Cataloging source
DLC
http://library.link/vocab/creatorDate
1951-
http://library.link/vocab/creatorName
Murphy, Patricia
Dewey number
820.9/356
Government publication
government publication of a state province territory dependency etc
Index
index present
LC call number
PR468.S34
LC item number
M87 2006
Literary form
non fiction
Nature of contents
bibliography
http://library.link/vocab/relatedWorkOrContributorName
University of Missouri Press
http://library.link/vocab/subjectName
  • English literature
  • Literature and science
  • Sexism in science
  • Women in science
  • Women in literature
  • Sexism in literature
  • Prejudices in literature
  • Marginality, Social, in literature
Label
In science's shadow : literary constructions of late Victorian women, Patricia Murphy
Instantiates
Publication
Bibliography note
Includes bibliographical references and index
Carrier category
volume
Carrier category code
  • nc
Carrier MARC source
rdacarrier
Content category
text
Content type code
  • txt
Content type MARC source
rdacontent
Contents
Introduction : the gendered context of Victorian science -- Fated marginalization : women and science in the poetry of Constance Naden -- A problematic boundary : masculinizing science in Thomas Hardy's Two on a tower -- Dangerous behavior : a woman's menacing avocation in Wilkie Collins's Heart and science -- "Escaping" gender : the neutral voice in Marianne North's Recollections of a happy life -- Evolutionary mediation : the female physician in Charles Reade's A woman-hater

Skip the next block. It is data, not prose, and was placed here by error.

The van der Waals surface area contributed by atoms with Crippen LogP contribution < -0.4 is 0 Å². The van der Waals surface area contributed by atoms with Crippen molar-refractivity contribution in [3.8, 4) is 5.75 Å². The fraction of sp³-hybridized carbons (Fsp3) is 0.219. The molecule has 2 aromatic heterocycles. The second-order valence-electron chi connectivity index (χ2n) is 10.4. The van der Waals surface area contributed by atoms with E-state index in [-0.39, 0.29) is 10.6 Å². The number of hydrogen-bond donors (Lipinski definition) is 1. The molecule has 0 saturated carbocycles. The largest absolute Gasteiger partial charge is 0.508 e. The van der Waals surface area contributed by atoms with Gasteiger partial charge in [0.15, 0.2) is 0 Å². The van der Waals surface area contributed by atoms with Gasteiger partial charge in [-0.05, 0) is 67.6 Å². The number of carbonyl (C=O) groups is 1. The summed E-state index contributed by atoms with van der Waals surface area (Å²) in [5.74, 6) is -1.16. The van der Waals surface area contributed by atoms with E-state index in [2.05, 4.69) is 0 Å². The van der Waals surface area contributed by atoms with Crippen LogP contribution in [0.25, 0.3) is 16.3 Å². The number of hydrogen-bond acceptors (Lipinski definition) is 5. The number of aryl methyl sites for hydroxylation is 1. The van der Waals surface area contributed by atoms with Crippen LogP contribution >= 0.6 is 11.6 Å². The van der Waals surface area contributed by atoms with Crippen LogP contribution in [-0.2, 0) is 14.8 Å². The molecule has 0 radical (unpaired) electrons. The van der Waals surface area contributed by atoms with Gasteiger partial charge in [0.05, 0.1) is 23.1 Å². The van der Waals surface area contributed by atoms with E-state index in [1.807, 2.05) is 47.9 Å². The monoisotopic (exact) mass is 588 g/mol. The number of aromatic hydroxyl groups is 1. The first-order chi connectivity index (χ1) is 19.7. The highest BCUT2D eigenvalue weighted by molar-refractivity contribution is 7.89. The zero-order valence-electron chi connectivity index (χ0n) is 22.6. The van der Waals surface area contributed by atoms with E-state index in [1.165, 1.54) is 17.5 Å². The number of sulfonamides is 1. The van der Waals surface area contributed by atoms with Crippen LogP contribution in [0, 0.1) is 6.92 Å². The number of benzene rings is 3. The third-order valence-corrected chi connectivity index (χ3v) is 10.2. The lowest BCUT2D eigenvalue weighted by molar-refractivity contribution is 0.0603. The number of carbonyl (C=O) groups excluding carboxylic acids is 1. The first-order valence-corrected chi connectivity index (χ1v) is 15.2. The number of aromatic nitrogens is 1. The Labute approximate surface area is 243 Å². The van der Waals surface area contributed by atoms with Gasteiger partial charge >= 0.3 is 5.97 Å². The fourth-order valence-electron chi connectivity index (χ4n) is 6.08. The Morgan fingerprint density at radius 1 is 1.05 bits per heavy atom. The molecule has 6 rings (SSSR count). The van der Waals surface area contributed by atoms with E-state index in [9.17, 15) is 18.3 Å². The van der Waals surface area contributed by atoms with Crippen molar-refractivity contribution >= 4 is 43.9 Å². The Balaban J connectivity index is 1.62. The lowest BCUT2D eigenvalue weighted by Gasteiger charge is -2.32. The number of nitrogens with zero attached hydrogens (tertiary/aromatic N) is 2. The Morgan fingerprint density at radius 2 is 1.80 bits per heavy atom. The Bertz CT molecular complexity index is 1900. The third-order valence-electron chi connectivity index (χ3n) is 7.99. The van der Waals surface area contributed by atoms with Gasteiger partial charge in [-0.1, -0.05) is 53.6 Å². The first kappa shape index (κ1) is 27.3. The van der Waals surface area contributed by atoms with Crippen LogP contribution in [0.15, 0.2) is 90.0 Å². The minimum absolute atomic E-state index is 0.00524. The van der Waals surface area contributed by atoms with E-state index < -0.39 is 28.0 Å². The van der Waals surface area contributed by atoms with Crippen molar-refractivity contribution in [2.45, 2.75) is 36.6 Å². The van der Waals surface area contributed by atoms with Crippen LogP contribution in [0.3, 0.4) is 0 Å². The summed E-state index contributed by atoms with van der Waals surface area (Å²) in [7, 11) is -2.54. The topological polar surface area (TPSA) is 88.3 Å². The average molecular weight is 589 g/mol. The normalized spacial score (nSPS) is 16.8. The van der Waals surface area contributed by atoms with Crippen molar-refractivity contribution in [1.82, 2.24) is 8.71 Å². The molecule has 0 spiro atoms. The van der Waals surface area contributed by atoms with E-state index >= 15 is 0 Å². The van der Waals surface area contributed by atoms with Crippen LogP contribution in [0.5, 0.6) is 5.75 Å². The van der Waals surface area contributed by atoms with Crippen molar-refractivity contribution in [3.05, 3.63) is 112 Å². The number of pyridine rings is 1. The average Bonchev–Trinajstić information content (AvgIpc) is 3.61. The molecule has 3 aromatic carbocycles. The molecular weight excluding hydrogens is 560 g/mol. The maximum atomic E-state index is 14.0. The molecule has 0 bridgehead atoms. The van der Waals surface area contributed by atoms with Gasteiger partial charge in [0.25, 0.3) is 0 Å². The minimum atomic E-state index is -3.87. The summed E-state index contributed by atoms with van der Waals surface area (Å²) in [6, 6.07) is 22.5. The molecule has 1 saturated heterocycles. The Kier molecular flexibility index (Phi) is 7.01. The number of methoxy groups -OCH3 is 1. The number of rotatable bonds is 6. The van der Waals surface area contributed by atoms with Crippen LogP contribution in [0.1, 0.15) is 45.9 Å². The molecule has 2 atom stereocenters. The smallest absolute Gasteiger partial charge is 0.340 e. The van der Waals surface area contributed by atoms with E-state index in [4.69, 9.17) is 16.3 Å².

Control code
71237343
Dimensions
23 cm
Extent
ix, 239 pages
Isbn
9780826216823
Isbn Type
(hard cover : alk. paper)
Lccn
2006028281
Media category
unmediated
Media MARC source
rdamedia
Media type code
  • n
Other control number
9780826216823
Label
In science's shadow : literary constructions of late Victorian women, Patricia Murphy
Publication
Bibliography note
Includes bibliographical references and index
Carrier category
volume
Carrier category code
  • nc
Carrier MARC source
rdacarrier
Content category
text
Content type code
  • txt
Content type MARC source
rdacontent
Contents
Introduction : the gendered context of Victorian science -- Fated marginalization : women and science in the poetry of Constance Naden -- A problematic boundary : masculinizing science in Thomas Hardy's Two on a tower -- Dangerous behavior : a woman's menacing avocation in Wilkie Collins's Heart and science -- "Escaping" gender : the neutral voice in Marianne North's Recollections of a happy life -- Evolutionary mediation : the female physician in Charles Reade's A woman-hater
Control code
71237343
Dimensions
23 cm
Extent
ix, 239 pages
Isbn
9780826216823
Isbn Type
(hard cover : alk. paper)
Lccn
2006028281
Media category
unmediated
Media MARC source
rdamedia
Media type code
  • n
Other control number
9780826216823

Library Locations

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      38.944491 -92.326012